Bench-scale testing was used to evaluate the efficacy of four decontamination formulations on typical indoor surfaces following exposure to the liquid chemical warfare agents sarin (GB), soman (GD), sulfur mustard (HD), and VX. Residual surface contamination on coupons was periodically measured for up to 24h after applying one of four selected decontamination technologies [0.5% bleach solution with trisodium phosphate, Allen Vanguard Surface Decontamination Foam (SDF™), U.S. military Decon Green™, and Modec Inc. and EnviroFoam Technologies Sandia Decontamination Foam (DF-200)]. All decontamination technologies tested, except for the bleach solution, performed well on nonporous and nonpermeable glass and stainless-steel surfaces. However, chemical agent residual contamination typically remained on porous and permeable surfaces, especially for the more persistent agents, HD and VX. Solvent-based Decon Green™ performed better than aqueous-based bleach or foams on polymeric surfaces, possibly because the solvent is able to penetrate the polymer matrix. Bleach and foams out-performed Decon Green for penetrating the highly polar concrete surface. Results suggest that the different characteristics needed for an ideal and universal decontamination technology may be incompatible in a single formulation and a strategy for decontaminating a complex facility will require a range of technologies. Copyright © 2011 Elsevier B.V. All rights reserved.

  19. Effect of chemical composition and density of the pelvic structure in intracavitary brachytherapy dosimetry

    Energy Technology Data Exchange (ETDEWEB)

    Chavez-Aguilera, N. [Coordinacion de Investigacion y Estudios de Posgrado, Facultad de Medicina, Universidad Autonoma del Estado de Mexico, Paseo Tollocan s/n Esquina con Jesus Carranza, 50180 Toluca (Mexico); Departamento de Fisica Medica, Instituto Estatal de Cancerologia ' Dr. Arturo Beltran Ortega' , Acapulco, Guerrero (Mexico); Torres-Garcia, E., E-mail: etorresg@uaemex.m [Coordinacion de Investigacion y Estudios de Posgrado, Facultad de Medicina, Universidad Autonoma del Estado de Mexico, Paseo Tollocan s/n Esquina con Jesus Carranza, 50180 Toluca (Mexico); Mitsoura, E. [Coordinacion de Investigacion y Estudios de Posgrado, Facultad de Medicina, Universidad Autonoma del Estado de Mexico, Paseo Tollocan s/n Esquina con Jesus Carranza, 50180 Toluca (Mexico)

    2011-03-15

    High dose rate (HDR) and low dose rate (LDR) intracavitary brachytherapies dosimetry in clinical practice are typically performed by commercial treatment planning systems. However, these systems do not fully consider the heterogeneities present in the real structure of the patient. The aim of this work is to obtain isodose curves and surfaces around the usual array of sources used in LDR ({sup 137}Cs) and HDR ({sup 192}Ir) intracavitary brachytherapy by Monte Carlo simulation, considering the real anatomic structure, density and chemical composition of media and tissues from the female pelvic region. The structural information was obtained from computed tomography images in the DICOM format. A voxel phantom (VP) was developed to perform ionizing radiation transport, considering the gamma spectrum of {sup 137}Cs and {sup 192}Ir. The absorbed dose was computed within each voxel of 2x2x3 mm{sup 3}. Four materials were considered in the VP-air, fat, muscle tissue and bone; however, one material per voxel was defined. Results show and quantify the effect of density and chemical composition of the medium on the absorbed dose distribution. According to them, the treatment planning systems underestimate the absorbed dose by 8% approximately for both radionuclides. In a heterogeneous medium, the absorbed dose distribution of {sup 192}Ir is more irregular than that of {sup 137}Cs but spatially better defined.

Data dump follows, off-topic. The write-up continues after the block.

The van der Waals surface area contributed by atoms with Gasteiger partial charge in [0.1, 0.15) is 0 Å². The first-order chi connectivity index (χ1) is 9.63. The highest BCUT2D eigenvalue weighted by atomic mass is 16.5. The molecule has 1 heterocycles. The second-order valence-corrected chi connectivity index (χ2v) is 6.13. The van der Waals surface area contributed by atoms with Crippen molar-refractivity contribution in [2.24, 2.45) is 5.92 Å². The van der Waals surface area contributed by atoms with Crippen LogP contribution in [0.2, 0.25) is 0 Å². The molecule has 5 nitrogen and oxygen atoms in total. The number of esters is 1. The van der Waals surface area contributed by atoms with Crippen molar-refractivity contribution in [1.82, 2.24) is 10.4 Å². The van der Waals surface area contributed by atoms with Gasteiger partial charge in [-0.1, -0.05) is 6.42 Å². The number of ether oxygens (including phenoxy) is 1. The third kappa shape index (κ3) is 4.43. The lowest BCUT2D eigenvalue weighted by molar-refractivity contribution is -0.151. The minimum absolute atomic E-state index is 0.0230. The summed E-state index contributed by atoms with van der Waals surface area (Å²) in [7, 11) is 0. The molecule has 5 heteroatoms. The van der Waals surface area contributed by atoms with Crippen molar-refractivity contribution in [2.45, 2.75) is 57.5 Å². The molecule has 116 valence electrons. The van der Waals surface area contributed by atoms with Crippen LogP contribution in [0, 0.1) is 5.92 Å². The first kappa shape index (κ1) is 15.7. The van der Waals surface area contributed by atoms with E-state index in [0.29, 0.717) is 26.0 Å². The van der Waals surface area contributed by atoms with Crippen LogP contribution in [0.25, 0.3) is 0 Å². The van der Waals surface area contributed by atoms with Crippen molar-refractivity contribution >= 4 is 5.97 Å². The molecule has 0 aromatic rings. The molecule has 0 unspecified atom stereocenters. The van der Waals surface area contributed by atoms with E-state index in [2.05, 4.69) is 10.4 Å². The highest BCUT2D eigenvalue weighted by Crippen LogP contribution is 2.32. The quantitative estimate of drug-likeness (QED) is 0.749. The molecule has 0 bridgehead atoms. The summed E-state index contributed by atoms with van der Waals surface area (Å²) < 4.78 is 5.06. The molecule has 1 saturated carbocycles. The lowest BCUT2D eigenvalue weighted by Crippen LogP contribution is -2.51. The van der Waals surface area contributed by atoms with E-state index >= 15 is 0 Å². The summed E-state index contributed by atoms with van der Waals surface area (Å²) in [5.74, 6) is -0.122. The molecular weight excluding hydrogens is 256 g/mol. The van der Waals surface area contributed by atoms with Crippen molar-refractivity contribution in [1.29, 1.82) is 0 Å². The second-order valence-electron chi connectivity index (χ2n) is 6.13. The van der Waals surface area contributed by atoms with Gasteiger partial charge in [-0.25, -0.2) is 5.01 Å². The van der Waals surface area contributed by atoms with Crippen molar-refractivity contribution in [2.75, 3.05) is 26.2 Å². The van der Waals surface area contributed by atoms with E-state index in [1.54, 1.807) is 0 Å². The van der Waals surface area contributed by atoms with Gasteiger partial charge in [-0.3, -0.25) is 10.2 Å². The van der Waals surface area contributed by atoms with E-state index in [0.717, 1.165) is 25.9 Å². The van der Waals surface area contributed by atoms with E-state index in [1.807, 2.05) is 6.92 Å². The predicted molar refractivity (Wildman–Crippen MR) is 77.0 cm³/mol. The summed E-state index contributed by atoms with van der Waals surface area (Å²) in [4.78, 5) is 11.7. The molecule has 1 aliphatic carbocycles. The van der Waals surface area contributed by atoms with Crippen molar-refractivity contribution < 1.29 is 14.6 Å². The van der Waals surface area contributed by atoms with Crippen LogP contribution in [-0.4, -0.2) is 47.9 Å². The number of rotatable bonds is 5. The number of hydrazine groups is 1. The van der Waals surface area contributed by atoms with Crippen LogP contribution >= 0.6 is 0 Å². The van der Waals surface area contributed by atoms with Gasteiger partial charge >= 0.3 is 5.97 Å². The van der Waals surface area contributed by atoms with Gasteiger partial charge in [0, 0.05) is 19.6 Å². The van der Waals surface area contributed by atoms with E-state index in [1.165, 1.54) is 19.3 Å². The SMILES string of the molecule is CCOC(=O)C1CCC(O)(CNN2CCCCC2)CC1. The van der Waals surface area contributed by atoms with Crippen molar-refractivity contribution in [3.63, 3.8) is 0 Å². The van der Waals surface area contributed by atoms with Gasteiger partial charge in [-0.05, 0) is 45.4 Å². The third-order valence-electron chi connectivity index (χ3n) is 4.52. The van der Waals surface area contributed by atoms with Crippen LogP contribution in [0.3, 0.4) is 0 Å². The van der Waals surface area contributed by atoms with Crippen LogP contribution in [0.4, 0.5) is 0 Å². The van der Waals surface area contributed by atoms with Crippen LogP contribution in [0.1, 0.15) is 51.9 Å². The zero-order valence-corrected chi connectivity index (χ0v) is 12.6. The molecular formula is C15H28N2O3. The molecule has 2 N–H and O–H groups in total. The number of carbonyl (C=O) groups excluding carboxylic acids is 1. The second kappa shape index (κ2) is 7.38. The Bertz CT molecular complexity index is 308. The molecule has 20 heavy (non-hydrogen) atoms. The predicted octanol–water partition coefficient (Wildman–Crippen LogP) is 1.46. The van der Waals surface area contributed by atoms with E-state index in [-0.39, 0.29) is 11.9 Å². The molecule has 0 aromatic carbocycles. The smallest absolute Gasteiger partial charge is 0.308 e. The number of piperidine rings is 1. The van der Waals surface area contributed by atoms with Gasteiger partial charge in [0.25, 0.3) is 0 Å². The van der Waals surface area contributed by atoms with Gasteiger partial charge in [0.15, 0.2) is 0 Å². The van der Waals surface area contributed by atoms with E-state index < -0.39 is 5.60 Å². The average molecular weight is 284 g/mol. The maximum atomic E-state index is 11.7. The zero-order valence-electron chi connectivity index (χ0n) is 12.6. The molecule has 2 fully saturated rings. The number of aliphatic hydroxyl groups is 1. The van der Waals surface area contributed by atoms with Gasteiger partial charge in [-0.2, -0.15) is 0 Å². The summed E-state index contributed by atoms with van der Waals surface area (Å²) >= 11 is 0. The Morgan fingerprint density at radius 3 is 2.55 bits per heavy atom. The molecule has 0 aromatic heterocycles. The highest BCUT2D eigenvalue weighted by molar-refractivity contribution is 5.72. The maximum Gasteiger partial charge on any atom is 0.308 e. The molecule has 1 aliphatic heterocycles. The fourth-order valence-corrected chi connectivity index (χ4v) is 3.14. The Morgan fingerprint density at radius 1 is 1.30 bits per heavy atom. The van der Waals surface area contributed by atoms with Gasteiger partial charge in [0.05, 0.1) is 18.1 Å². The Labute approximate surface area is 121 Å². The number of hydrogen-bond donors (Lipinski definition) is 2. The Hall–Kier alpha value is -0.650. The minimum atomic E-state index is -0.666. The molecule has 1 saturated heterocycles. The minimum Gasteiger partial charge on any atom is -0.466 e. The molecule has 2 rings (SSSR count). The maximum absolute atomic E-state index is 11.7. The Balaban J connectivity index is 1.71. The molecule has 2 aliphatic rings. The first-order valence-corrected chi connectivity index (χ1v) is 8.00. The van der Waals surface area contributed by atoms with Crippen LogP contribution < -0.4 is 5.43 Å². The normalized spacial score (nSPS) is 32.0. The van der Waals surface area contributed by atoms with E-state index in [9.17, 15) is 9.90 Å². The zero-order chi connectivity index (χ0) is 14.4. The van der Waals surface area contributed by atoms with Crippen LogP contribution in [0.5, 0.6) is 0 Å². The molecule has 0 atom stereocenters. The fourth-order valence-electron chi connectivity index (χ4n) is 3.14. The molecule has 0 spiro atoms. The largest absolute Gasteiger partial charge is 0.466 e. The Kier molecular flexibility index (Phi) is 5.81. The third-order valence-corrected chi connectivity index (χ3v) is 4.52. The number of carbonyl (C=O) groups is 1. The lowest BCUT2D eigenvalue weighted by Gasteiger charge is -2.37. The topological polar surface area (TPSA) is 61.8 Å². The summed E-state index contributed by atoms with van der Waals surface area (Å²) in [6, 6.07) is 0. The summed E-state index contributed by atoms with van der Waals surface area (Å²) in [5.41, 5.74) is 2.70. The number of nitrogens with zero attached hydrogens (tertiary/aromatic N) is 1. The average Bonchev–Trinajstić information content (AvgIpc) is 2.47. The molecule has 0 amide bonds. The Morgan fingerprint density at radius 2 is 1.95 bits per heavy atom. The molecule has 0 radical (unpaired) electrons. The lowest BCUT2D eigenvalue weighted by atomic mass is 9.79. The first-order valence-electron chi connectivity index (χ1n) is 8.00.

20. Structural Effect of Thioureas on the Detection of Chemical Warfare Agent Simulants.

    Science.gov (United States)

    Ha, Seonggyun; Lee, Minhe; Seo, Hyun Ook; Song, Sun Gu; Kim, Kyung-Su; Park, Chan Heum; Kim, Il Hee; Kim, Young Dok; Song, Changsik

    2017-08-25

    The ability to rapidly detect, identify, and monitor chemical warfare agents (CWAs) is imperative for both military and civilian defense. Since most CWAs and their simulants have an organophosphonate group, which is a hydrogen (H)-bond acceptor, many H-bond donors have been developed to effectively bind to the organophosphonate group. Although thioureas have been actively studied as an organocatalyst, they are relatively less investigated in CWA detection. In addition, there is a lack of studies on the structure-property relationship for gas phase detection. In this study, we synthesized various thioureas of different chemical structures, and tested them for sensing dimethylmethylphosphonate (DMMP), a CWA simulant. Molecular interaction between DMMP and thiourea was measured by 1 H NMR titration and supported by density functional theory (DFT) calculations. Strong H-bond donor ability of thiourea may cause self-aggregation, and CH-π interaction can play an important role in the DMMP detection. Gas-phase adsorption of DMMP was also measured using a quartz crystal microbalance (QCM) and analyzed using the simple Langmuir isotherm, showing the importance of structure-induced morphology of thioureas on the surface.

  1. Building Structural Complexity in Semiconductor Nanocrystals through Chemical Transformations

    Energy Technology Data Exchange (ETDEWEB)